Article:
“Well, I’m not really anythi –”

“REGINE!” Tomasz shouts at ear-splitting volume. “Dinner is ready!”

“I’m right here,” Regine says, coming down the stairs in fresh clothes, pressing a towel against her hair.

“Is in the kitchen,” Tomasz says. “Keeping warm by lit stove.”

“Good way to burn the whole house down.”

“You are welcome,” Tomasz singsongs after her.

They eat in silence for a while. Tomasz finishes first, burping happily and setting his plate on a side table. “So,” he says, “what are we going to do now?”

“I’d like to sleep for a week,” Regine says. “Or a month.”

“I was thinking we could go back to the supermarket,” Tomasz says. “We never got back there. So much food and things for taking.”

“Yeah, I could use some more –”

“Do not say cigarettes!” Tomasz interrupts. “You are living now. We have saved you. Let the end of the smoking be a celebration.”

“Actually, you know what?” Regine says. “I think maybe we are in need of a celebration.”

Tomasz looks over, surprised. “You mean?”

She nods. “I mean.”

“You mean what?” Seth asks as she takes her plate into the kitchen.

“Well,” she says, “not everything goes bad after years and years, does it?”

Seth glances at Tomasz, who’s grinning madly. “What’s she talking about?”

“Celebration!” Tomasz says, then his face gets serious. “Though we have not had much to celebrate until now.”

Regine reappears in the kitchen doorway, a bottle of wine in one hand and three coffee mugs in the other. “We don’t have refrigerators, so I hope you like red.”

She opens the bottle with an alarmingly rusty corkscrew and pours a full mug for her and Seth, half a mug for Tomasz. “Hey!” he protests.

“Give him some more,” Seth says. “He’s earned it.”

Regine looks skeptical but fills Tomasz’s mug, then they raise them in an awkward toast. “To being alive,” Regine says.

“Again,” Seth says.

“Na zdrowie,” Tomasz says.

They drink. Tomasz spits his right back into his cup. “Bleck!” he says. “People like this?”

“Haven’t you had communion wine?” Regine asks. “I thought Poles were Catholic.”

“We are,” Tomasz says, “but I always believed communion wine was flavored to be hard to drink, otherwise, why such a small taste? But real wine . . .”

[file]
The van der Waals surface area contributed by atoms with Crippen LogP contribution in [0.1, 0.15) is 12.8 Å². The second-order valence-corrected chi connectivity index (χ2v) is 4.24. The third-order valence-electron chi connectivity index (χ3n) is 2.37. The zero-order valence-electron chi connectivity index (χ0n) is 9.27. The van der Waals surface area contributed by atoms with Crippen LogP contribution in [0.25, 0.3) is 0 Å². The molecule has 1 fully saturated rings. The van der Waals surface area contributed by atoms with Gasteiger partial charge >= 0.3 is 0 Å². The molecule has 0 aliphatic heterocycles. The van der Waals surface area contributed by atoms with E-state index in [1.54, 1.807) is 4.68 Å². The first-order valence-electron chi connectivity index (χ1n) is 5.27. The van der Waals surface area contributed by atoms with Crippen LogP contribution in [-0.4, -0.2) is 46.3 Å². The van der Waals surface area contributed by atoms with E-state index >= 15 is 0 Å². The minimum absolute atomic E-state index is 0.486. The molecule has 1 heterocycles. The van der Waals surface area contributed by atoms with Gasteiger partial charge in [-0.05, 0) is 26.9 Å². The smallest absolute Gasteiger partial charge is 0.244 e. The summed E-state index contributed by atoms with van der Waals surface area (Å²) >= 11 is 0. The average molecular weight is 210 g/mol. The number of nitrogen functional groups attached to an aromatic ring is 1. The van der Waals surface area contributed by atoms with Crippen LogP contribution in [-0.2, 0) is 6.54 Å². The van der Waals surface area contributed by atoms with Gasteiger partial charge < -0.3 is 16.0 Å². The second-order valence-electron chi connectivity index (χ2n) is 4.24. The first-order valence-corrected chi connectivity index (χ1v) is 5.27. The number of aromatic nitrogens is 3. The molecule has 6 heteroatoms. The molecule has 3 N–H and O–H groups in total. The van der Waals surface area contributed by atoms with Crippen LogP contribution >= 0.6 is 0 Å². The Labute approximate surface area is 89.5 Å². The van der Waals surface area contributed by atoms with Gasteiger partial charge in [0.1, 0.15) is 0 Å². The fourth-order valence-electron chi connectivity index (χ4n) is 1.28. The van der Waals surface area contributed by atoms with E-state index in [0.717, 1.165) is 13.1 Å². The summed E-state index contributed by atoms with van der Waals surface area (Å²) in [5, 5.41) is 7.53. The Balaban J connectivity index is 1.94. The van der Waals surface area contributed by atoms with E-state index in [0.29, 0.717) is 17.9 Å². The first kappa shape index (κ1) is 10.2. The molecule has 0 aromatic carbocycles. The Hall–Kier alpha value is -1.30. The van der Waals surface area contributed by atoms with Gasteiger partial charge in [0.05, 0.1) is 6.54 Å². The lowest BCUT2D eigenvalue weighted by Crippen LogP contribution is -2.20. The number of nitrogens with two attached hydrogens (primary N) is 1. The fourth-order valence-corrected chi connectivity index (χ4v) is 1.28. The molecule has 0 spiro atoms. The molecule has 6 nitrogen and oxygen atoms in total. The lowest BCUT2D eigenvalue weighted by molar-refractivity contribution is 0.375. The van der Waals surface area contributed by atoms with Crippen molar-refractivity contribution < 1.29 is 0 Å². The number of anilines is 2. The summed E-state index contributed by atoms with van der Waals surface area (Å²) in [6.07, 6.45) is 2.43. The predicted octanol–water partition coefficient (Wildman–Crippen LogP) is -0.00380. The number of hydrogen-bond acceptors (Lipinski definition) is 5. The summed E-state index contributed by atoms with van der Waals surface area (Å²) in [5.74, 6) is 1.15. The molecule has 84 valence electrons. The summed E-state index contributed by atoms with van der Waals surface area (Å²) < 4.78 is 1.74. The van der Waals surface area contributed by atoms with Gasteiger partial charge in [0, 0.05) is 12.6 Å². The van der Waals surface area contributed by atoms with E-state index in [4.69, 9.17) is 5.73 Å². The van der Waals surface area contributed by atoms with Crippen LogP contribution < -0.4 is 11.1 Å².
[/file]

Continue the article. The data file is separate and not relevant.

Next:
He doesn’t finish the sentence, so Regine does. “Is supposed to taste like grape juice?”

He nods. “It does not.” He sniffs at his mug and takes another drink, a small sip this time. “It is terrible,” he says. Then he sips it again.

Seth drinks his own. He’s had wine at dinner with his mum and dad, much to the scandalized chagrin of his friends’ decidedly non-European parents. He never much liked it, too vinegary, but here, now, this feels like less a drink than a ritual, and he’s happy to have it.

Regine doesn’t drink much, though. She holds it in front of her awhile, then sets it down on the table.

“Don’t you like it?” Seth says. “It’s not bad. A little heavy, but –”

He drank,” she says. “His breath, it always stank of . . . Even in the memory, it stank. I didn’t think it would bother me, I’ve had it before, but.”

“But,” Seth agrees. He sets his own mug down. Tomasz does too.

Regine scratches at a non-existent spot on her pants. “Is he down there, you think? I guess I didn’t really believe it till now but . . . He’s gotta be, doesn’t he?”

“My parents are,” Seth says. “I saw them on a display screen. They’re in there somewhere. Living their lives.”

“And my mother, too,” Regine says. “Carrying on with a dead daughter and a shit husband.” She coughs away some emotion, but there’s a dark question on her face and she says no more.

“My mother is dead,” Tomasz says, matter-of-factly. “But I find a new family! A brother and a sister.”

Stepbrother,” Regine says, grinning as Tomasz makes to protest. “All right, half-brother. Adopted.”

“Oh,” Tomasz says, “I am thinking we are all adopted.”

“I saw a baby in there,” Seth says at this. “In one of the coffins. With its mother.”

They stare at them. “But how is that possible?” Tomasz asks.

“There are probably ways, if you think about it,” Seth says. “But however they did it, they believed in the future.” He leans forward and places his hands on the coffin in front of him. “Listen.”

Tomasz simply looks at him, but he can see Regine tense, see her bracing herself.

“Right,” he continues. “Okay. I saw both of your deaths. I didn’t mean to, but I did.” He taps the coffin, no longer looking them in the eye. “I think it’s only fair I tell you about mine.”